Charging. Would you believe me if I told you that fewer topics in the electric vehicle (EV) world were more polarizing? Well, it’s true. We’ve touched on the topic in the past. If you’re so inclined, you can read about maximizing battery life in your electric vehicle by clicking here. A whole lotta digital ink has been spilled on the subject so I won’t go into the science behind why all EV batteries will eventually fail. Tesla’s batteries are the best in the business. That being said, they too will eventually fail. The good news is that most of them will take a looooooong time to do so. If you’re like me and you prefer to keep your cars for decades or more, today we take a peek at Tesla Model 3 charging best practices.

What Percentage Should You Charge Your Tesla Model 3?

The answer to this question as it is to so many others is: it depends. If you own a 2020 Tesla Model 3 Performance sedan and have a daily commute of 310 miles, you will need to charge your car’s battery to 100% every day. That being said, if you have a daily commute of 310 miles, I feel VERY sorry for you. According to this article posted to itstillruns.com, the average American drives about 16 miles one way to and from work. That seems about right to me. My office is approximately 20 miles from my house. Like most Americans, there would be no need for me to charge my Model 3 to 100%.

This is a good thing because as I noted in the linked article above, charging your EV’s battery to 100% on a regular basis is one of the worst things you can do.This is because going from “charging mode” to “driving mode” is what causes the eventual degradation in lithium-ion batteries in the first place. Most EV manufacturers (including Tesla) recommend that you stop charging your battery when it reaches 90% capacity. Manufacturers also recommend that you don’t drive on a battery that is less than 20% charged. This is because lithium-ion batteries function best when they are between 20% and 90% charge. Tough luck for our friends who with the 310 mile daily commute!!

File:Tesla Model 3 Charging (35418233244).jpg

Should I Charge My Tesla Model 3 Every Night?

Again, it depends. If you don’t need to…don’t. Let’s take my daily commute of 40 miles for example. If I were lucky enough to own a brand new Tesla Model 3, I would only need to charge my car about every week or so to keep it in the 20-90% charge range. This is of course, all dependent on what type of charging system I used. A level 1 charger (plugging your car into a standard 120-volt outlet found in most North American homes) will yield about 7 miles of charge per hour. This means that it will take anywhere from 34 to 44 hours to charge your Model 3 depending on whether you own the standard or long range model.

It is recommended that Tesla owners have a level 2 charging system installed in their homes. Model 3 owners will get roughly 40 miles of range per hour with this option. If you’re fortunate enough to live near a Tesla Supercharger station, you will be able to fully charge your vehicle in as little as one hour. This option all but eliminates the need for home charging, but again, you will need to have one close to your home or office.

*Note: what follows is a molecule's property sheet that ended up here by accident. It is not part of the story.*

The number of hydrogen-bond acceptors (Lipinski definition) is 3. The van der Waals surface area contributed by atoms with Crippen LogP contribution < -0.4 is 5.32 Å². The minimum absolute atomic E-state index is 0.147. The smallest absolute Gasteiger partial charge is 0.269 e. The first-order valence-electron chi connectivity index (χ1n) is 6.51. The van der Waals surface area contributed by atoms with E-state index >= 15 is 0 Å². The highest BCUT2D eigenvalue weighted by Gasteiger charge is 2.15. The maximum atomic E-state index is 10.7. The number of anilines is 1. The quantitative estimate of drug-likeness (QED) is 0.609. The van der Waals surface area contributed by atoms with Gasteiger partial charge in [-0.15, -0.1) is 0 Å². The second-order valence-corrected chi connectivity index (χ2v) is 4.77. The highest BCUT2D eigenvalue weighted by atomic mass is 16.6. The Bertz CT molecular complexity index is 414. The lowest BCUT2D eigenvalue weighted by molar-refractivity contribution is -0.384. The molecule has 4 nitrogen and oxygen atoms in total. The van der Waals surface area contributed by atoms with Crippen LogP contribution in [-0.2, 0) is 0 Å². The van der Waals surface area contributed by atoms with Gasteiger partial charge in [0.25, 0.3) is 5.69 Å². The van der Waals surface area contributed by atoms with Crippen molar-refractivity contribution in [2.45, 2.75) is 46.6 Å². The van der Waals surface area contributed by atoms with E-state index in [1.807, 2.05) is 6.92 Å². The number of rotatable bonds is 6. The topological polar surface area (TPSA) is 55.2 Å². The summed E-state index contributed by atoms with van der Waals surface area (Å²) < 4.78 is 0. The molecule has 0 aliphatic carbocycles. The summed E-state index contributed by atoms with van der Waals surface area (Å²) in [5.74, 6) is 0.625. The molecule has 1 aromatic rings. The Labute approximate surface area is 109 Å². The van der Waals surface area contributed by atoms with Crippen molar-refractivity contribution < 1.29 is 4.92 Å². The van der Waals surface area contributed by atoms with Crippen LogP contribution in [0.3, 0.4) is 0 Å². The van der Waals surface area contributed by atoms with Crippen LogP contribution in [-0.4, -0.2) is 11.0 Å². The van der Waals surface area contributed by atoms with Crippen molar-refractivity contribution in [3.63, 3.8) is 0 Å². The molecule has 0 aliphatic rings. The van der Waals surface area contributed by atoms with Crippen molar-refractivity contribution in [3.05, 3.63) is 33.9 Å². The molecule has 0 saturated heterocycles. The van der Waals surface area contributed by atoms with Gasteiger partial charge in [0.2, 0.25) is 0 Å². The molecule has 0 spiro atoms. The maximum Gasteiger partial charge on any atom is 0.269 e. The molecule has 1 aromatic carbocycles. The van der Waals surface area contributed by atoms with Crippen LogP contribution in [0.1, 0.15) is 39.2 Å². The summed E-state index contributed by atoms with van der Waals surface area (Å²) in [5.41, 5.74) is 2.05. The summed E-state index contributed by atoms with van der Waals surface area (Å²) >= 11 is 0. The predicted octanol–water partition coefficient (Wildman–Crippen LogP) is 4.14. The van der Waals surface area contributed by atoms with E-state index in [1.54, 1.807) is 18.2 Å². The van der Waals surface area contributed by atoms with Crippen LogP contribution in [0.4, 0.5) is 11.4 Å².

How Do You Set the Charge Limit on a Tesla Model 3?

The best part about contributing to a blog is that answers to questions like these have most likely been answered by someone else. This video from YouTuber “Tesletter” very nicely and succinctly details the process for setting the charge limit on your Tesla:

As it turns out, the “slider” featured in the video above can be a handy way to fulfill your charging needs AND help save your battery. As forum regular “pdx_m3s” stated on this thread in the Tesla Motors Club Forum:

“Although 90% was recommended by Elon (take with a fine grain of salt), the “daily” range slider has a MAX daily range of 90%, going all the way down to 50% (I believe). I think you should pick somewhere in that range that best suits your average daily miles. A lower average state of charge (staying above 50%) is better for lithium ion batteries (this is settled chemistry), but how much so is up for debate. FWIW, I drive 10-20 miles per day and I charge to 75% every night.”

You see…that’s why I always go crawling back to the forums for info!

In Summation…

When it comes to Tesla Model 3 charging best practices, you don’t have to be a rocket surgeon. If you take the time to set your charging limits correctly, you can avoid battery degradation. If you do notice what you think is battery degradation, there may be external factors that are causing you to get less mileage. Have you checked your car’s tire pressure? Have you checked the weather outside?  A nervous Model 3 owner worried about battery degradation recently started this thread on the official Tesla forum. A poster going by the name “sheldon.mike1010″ moved to calm this nervous nellie down:

“Winter temperatures skew results. Do this again in August, please. Things will be better. Tesla warranties the battery and will replace if faulty. There are multiple threads here about it and the wisest conclusion is just drive, don’t worry about it.”

I like the way “sheldon.mike1010” thinks. One of the things I learned in the brief time that I owned an electric car is that it really isn’t that difficult to do so. As long as you are somewhat cognizant of where you are going and how much juice you will need to get there, you will be fine. Unfortunately or all you Kerouac fans out there, you can’t just hit the road and drive back and forth across the country like Sal and Dean did. The day that you can however…will be here before you know it!

Image result for on the road kerouac

What do our readers think about these Tesla Model 3 charging best practices? Anyone care to add to or correct anything mentioned in today’s article? Please drop by the comments section below and let us know.

Source | Images: Wikimedia Commons

Source | Video: Tesletter via YouTube